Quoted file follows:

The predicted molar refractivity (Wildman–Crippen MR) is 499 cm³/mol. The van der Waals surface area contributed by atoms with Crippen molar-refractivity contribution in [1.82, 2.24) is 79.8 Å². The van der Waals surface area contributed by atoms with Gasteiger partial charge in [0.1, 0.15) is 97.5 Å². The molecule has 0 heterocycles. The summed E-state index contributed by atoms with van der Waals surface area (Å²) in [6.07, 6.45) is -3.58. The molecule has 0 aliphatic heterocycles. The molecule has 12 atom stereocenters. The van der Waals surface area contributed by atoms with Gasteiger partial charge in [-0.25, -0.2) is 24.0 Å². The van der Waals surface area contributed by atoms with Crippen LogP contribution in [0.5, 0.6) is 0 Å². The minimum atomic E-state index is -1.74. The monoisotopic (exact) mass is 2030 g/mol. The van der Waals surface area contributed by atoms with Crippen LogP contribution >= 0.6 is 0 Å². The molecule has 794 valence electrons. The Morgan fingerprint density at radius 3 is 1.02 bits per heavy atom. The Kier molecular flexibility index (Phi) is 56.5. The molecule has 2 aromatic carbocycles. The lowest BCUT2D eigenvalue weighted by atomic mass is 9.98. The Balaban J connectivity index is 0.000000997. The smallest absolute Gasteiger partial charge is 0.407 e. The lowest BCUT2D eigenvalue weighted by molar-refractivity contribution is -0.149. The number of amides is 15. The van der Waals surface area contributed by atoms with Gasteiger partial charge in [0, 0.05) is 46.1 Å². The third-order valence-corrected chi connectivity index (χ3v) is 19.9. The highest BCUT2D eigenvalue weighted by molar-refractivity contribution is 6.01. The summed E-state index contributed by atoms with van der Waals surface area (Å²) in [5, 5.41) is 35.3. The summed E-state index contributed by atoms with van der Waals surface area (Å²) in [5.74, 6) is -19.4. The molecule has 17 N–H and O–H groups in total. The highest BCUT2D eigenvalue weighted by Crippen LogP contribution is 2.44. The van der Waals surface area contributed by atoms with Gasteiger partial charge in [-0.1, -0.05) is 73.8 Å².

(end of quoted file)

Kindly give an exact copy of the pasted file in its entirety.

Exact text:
The predicted molar refractivity (Wildman–Crippen MR) is 499 cm³/mol. The van der Waals surface area contributed by atoms with Crippen molar-refractivity contribution in [1.82, 2.24) is 79.8 Å². The van der Waals surface area contributed by atoms with Gasteiger partial charge in [0.1, 0.15) is 97.5 Å². The molecule has 0 heterocycles. The summed E-state index contributed by atoms with van der Waals surface area (Å²) in [6.07, 6.45) is -3.58. The molecule has 0 aliphatic heterocycles. The molecule has 12 atom stereocenters. The van der Waals surface area contributed by atoms with Gasteiger partial charge in [-0.25, -0.2) is 24.0 Å². The van der Waals surface area contributed by atoms with Crippen LogP contribution in [0.5, 0.6) is 0 Å². The minimum atomic E-state index is -1.74. The monoisotopic (exact) mass is 2030 g/mol. The van der Waals surface area contributed by atoms with Crippen LogP contribution >= 0.6 is 0 Å². The molecule has 794 valence electrons. The Morgan fingerprint density at radius 3 is 1.02 bits per heavy atom. The Kier molecular flexibility index (Phi) is 56.5. The molecule has 2 aromatic carbocycles. The lowest BCUT2D eigenvalue weighted by atomic mass is 9.98. The Balaban J connectivity index is 0.000000997. The smallest absolute Gasteiger partial charge is 0.407 e. The lowest BCUT2D eigenvalue weighted by molar-refractivity contribution is -0.149. The number of amides is 15. The van der Waals surface area contributed by atoms with Gasteiger partial charge in [0, 0.05) is 46.1 Å². The third-order valence-corrected chi connectivity index (χ3v) is 19.9. The highest BCUT2D eigenvalue weighted by molar-refractivity contribution is 6.01. The summed E-state index contributed by atoms with van der Waals surface area (Å²) in [5, 5.41) is 35.3. The summed E-state index contributed by atoms with van der Waals surface area (Å²) in [5.74, 6) is -19.4. The molecule has 17 N–H and O–H groups in total. The highest BCUT2D eigenvalue weighted by Crippen LogP contribution is 2.44. The van der Waals surface area contributed by atoms with Gasteiger partial charge in [-0.1, -0.05) is 73.8 Å².